It’s a move that will most likely make the controversial politician more popular with the people, but get him into strife with his party as he upstages Prime Minister Julia Gillard once again.
If rumours are correct, Tony Abbott wants John Howard to be Australia’s next Governor-General.
Fairfax Media has reported the Opposition Leader has sent a letter to Prime Minister Julia Gillard demanding she not name a replacement for Governor-General Quentin Bryce, whose term will end next March.
The government is suspicious that Mr Abbott is hoping to keep the G-G position vacant in order to appoint his former boss, former primer minister John Howard.
But would former prime minister John Howard, the second longest serving PM in Australia’s history, be a suitable choice for the position?
The “I give a Gonski” campaign has been successful. That is, politicians have listened and are acting on the recommendations made by the Review of Funding for Schooling chaired by David Gonski. Over the weekend, the Federal Government announced plans to increase school funding by $14.5 billion over six years – $2 billion of this funding will come from existing university funding. The funding plan has been met with widespread criticism and condemnation, with supporters of education funding arguing that you can’t take funding from one part of the education sector to give to another.
After a failed challenge last year, former prime minister Kevin Rudd promised to not challenge again and to sit, content and loyal, on the backbench.
We’re less then 7 months out to this year’s election, and the leadership of Julia Gillard seems plagued with Labor doubt. But who else can save Labor from an election wipe out?
The options for a new leader seem to be three men: Kevin Rudd, Bill Shorten or Simon Crean.
He’s in for the fight of his life as tries to gain the trust of the Australian voting population; but is Tony Abbott the new-age sensitive man he says he is?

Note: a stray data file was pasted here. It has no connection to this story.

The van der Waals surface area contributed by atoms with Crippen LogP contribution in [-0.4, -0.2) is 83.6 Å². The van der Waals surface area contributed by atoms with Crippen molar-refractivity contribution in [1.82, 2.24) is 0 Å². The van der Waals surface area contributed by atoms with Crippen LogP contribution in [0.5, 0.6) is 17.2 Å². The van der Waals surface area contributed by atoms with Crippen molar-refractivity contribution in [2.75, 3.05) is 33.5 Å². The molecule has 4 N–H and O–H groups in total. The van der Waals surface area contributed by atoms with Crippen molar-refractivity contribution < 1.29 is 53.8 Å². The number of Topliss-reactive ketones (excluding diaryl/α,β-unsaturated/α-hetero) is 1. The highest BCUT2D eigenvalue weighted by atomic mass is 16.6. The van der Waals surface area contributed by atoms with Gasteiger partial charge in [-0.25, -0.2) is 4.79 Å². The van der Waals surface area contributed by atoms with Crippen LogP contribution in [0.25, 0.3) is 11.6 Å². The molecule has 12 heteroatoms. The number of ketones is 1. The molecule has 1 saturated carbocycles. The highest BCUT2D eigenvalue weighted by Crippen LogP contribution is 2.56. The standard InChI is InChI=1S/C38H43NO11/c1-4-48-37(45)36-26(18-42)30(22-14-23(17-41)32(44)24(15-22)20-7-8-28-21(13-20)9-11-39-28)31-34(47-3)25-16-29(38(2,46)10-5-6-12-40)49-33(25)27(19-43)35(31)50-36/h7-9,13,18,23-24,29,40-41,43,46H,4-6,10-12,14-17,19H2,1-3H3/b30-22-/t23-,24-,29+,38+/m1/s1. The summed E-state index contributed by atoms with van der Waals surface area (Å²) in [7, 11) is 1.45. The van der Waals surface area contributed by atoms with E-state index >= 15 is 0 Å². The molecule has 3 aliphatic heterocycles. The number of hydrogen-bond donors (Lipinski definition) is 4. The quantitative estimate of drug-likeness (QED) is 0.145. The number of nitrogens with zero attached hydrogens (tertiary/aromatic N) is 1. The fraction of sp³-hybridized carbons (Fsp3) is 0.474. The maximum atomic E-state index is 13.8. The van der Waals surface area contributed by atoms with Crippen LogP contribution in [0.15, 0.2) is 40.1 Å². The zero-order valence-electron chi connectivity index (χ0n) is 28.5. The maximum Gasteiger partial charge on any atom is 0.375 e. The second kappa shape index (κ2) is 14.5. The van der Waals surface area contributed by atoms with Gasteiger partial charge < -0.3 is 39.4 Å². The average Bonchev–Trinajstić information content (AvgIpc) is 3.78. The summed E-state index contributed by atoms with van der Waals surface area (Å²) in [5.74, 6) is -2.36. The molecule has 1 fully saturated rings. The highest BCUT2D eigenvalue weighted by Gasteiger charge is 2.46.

On Sunday night, Abbott tried to present as a changed man in an interview with Liz Hayes for Channel Nine’s 60 Minutes.
Nothing was off the table for the interview. His views on sexuality, marriage rights and how his religion impacts on his politics were all discussed. The Abbott presented was a family man, pouring dressing on a salad and joking with his three daughters at a family BBQ.
But like all families, this one has had its dramas too.
Last Tuesday, Prime Minister Julia Gillard personally announced her hand-picked senate candidate for the Northern Territory – and it wasn’t the incumbent, Trish Crossin. Ms Gillard had chosen Indigenous Olympic Gold medallist, Nova Peris.
Ms Gillard said she had made a “captain’s pick” in asking Peris to run. It marks the first time Labor has put forward an Indigenous candidate in a safe seat at a Federal election. If elected, Ms Peris would be the first Indigenous female senator, making history both individually, for the Labor Party and for Julia Gillard.
“With the support of the people of the Northern Territory I want her to be the first Aboriginal woman to sit in the Federal Parliament,” Gillard said at the press conference.
It’s not a shock that Julia Gillard wants to help other women move into the political sphere; she is, after all, Australia’s first female Prime Minister.
But why has this nomination so scandalised the ALP?